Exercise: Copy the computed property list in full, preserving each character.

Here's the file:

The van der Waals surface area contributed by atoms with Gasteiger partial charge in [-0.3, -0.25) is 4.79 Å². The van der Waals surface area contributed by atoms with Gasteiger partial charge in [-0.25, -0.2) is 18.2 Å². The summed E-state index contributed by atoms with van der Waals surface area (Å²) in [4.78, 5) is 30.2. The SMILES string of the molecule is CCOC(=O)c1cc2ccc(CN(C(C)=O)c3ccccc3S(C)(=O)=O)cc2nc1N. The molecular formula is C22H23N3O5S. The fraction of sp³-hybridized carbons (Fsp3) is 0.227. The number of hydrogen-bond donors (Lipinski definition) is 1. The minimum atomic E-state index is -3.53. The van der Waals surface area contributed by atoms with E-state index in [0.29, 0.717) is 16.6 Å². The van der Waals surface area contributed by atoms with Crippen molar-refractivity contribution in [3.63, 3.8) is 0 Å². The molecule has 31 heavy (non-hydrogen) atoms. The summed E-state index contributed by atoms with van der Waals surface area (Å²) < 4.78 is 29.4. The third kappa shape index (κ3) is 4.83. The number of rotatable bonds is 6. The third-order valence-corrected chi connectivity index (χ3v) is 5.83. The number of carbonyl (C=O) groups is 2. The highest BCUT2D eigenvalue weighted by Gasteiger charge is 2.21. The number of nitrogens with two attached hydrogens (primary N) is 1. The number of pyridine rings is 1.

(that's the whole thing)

The van der Waals surface area contributed by atoms with Gasteiger partial charge in [-0.3, -0.25) is 4.79 Å². The van der Waals surface area contributed by atoms with Gasteiger partial charge in [-0.25, -0.2) is 18.2 Å². The summed E-state index contributed by atoms with van der Waals surface area (Å²) in [4.78, 5) is 30.2. The SMILES string of the molecule is CCOC(=O)c1cc2ccc(CN(C(C)=O)c3ccccc3S(C)(=O)=O)cc2nc1N. The molecular formula is C22H23N3O5S. The fraction of sp³-hybridized carbons (Fsp3) is 0.227. The number of hydrogen-bond donors (Lipinski definition) is 1. The minimum atomic E-state index is -3.53. The van der Waals surface area contributed by atoms with E-state index in [0.29, 0.717) is 16.6 Å². The van der Waals surface area contributed by atoms with Crippen molar-refractivity contribution in [3.63, 3.8) is 0 Å². The molecule has 31 heavy (non-hydrogen) atoms. The summed E-state index contributed by atoms with van der Waals surface area (Å²) < 4.78 is 29.4. The third kappa shape index (κ3) is 4.83. The number of rotatable bonds is 6. The third-order valence-corrected chi connectivity index (χ3v) is 5.83. The number of carbonyl (C=O) groups is 2. The highest BCUT2D eigenvalue weighted by Gasteiger charge is 2.21. The number of nitrogens with two attached hydrogens (primary N) is 1. The number of pyridine rings is 1.